ORNL has achieved a Guinness World Records title for the trim-and-drill tool it produced for Boeing. At 17.5 feet long, 5.5 feet wide and 1.5 feet tall, the tool is officially the world’s largest solid 3D-printed object. (Photo credit: Oak Ridge National Laboratory/DOE)
Oak Ridge National Laboratory (ORNL) recently made history by producing the world’s largest 3D-printed object. Verified by Guinness World Records, the object is actually a tool that will be utilized by Boeing as it builds the wings for its 777X passenger jet. This new tool is cheaper and, if you can believe it, lighter and just as strong as the metal tools Boeing currently uses when constructing its aircraft.
The object that Boeing printed for use took only 30 hours to make and was created at ORNL’s Manufacturing Demonstration Facility and 3D printed on the lab’s Big Area Additive Manufacturing machine.
The attention and recognition by Guinness World Records brings plenty of positive publicity to ORNL’s large-scale additive manufacturing composites R&D. Vlastimil Kunc, leader of ORNL’s polymer materials development team, stated that by “using 3D printing, we could design the tool with less material and without compromising its function.”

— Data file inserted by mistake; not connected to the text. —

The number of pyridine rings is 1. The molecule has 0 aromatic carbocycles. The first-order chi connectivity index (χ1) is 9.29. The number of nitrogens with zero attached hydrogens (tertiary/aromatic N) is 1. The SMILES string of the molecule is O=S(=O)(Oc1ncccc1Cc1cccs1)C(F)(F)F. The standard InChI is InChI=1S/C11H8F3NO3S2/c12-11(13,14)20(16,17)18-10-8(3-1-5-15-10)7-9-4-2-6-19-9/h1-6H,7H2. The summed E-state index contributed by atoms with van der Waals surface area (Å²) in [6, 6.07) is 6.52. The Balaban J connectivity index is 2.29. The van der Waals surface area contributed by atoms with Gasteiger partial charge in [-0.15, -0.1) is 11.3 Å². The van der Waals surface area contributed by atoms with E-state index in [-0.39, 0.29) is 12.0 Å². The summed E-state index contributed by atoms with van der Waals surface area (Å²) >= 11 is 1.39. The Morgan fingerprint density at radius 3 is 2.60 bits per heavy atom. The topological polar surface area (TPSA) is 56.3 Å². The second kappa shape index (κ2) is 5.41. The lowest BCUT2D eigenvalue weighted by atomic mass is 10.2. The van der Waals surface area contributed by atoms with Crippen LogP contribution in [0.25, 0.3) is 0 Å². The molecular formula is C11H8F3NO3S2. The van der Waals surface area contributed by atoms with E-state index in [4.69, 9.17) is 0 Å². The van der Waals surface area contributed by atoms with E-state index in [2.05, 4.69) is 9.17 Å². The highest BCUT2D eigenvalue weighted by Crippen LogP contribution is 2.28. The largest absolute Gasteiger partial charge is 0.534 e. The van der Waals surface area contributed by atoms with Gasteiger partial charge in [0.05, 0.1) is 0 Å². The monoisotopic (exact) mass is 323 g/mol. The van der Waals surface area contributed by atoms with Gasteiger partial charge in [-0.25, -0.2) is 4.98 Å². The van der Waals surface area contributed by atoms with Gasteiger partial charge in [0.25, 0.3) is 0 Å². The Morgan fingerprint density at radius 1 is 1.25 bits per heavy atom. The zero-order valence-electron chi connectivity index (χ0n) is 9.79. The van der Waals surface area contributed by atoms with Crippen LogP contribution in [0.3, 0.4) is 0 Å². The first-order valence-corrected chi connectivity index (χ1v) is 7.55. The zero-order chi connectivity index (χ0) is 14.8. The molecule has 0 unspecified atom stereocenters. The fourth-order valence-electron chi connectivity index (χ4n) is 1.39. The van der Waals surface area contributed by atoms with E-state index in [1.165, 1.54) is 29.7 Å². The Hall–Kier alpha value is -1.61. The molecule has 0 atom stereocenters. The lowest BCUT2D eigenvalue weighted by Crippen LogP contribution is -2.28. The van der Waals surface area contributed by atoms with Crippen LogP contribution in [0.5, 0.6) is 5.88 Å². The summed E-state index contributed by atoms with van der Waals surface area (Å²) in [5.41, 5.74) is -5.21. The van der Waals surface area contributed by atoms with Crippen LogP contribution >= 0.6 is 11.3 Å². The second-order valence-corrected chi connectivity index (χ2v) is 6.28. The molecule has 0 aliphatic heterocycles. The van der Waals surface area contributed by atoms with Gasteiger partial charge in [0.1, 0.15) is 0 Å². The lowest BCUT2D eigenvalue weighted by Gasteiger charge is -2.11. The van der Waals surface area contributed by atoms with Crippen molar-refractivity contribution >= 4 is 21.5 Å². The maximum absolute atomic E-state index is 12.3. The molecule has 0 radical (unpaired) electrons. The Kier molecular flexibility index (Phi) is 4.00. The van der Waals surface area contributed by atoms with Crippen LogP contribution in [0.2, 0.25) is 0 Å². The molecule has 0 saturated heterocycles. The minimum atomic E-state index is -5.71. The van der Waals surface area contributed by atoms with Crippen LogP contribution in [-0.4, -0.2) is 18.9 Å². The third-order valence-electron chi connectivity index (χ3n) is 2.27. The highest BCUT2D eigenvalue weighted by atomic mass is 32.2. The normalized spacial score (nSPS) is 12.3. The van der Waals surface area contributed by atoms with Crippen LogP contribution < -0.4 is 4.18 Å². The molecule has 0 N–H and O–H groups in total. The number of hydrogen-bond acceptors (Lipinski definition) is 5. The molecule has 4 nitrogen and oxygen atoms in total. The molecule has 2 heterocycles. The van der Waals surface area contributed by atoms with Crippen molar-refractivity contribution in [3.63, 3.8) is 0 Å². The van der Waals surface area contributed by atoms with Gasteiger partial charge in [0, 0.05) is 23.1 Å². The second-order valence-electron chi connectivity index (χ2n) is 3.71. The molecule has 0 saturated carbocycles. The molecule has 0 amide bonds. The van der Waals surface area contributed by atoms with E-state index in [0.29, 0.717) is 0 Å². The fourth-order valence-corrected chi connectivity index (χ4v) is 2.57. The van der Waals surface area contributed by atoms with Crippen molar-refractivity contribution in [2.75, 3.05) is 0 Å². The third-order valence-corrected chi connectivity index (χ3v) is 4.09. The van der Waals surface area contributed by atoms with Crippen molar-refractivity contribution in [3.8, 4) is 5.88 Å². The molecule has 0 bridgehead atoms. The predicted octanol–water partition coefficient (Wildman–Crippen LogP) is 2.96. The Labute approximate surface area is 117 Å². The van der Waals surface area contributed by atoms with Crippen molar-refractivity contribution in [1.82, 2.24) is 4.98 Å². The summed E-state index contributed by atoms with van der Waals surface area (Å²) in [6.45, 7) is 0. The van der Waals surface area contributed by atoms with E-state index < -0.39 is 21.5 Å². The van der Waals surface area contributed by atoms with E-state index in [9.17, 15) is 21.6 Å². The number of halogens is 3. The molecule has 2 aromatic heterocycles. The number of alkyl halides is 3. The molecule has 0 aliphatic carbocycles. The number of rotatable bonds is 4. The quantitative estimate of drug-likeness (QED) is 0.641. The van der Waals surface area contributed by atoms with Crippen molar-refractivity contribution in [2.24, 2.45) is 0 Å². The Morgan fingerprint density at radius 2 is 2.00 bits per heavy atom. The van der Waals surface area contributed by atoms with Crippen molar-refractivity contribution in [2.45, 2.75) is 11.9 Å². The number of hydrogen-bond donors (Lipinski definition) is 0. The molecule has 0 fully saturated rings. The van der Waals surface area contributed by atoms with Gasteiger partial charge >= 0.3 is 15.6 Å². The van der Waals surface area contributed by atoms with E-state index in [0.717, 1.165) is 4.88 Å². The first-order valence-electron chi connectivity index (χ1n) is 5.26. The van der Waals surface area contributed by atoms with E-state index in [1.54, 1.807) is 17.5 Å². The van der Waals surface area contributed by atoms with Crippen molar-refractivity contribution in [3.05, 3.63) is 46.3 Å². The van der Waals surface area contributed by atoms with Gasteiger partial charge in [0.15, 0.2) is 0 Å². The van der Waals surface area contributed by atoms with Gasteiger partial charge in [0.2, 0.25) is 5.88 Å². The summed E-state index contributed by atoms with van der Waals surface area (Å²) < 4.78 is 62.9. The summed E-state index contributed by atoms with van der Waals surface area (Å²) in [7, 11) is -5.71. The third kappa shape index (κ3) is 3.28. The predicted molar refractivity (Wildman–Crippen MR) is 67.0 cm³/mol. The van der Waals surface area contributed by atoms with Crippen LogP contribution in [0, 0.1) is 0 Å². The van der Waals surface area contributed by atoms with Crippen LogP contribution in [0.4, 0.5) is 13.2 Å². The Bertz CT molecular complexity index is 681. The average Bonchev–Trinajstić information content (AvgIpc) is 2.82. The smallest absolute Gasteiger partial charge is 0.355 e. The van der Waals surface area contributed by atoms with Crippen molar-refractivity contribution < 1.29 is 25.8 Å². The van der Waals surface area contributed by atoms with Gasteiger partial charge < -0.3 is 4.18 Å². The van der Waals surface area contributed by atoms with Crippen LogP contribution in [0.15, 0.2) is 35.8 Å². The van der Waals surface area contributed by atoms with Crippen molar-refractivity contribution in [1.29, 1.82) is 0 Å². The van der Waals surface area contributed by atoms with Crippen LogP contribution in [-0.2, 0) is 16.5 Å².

While this isn’t the first 3D printing that ORNL has produced, it is the largest. Other widely publicized 3D printed objects from the laboratory include a fully functional Shelby Cobra sports car, a Jeep, and even a house.
To view a brief video of the DOE lab’s project, click here.
To read the original press release on ORNL’s site, visit https://www.ornl.gov/news/3d-printed-tool-building-aircraft-achieves-guinness-world-records-title.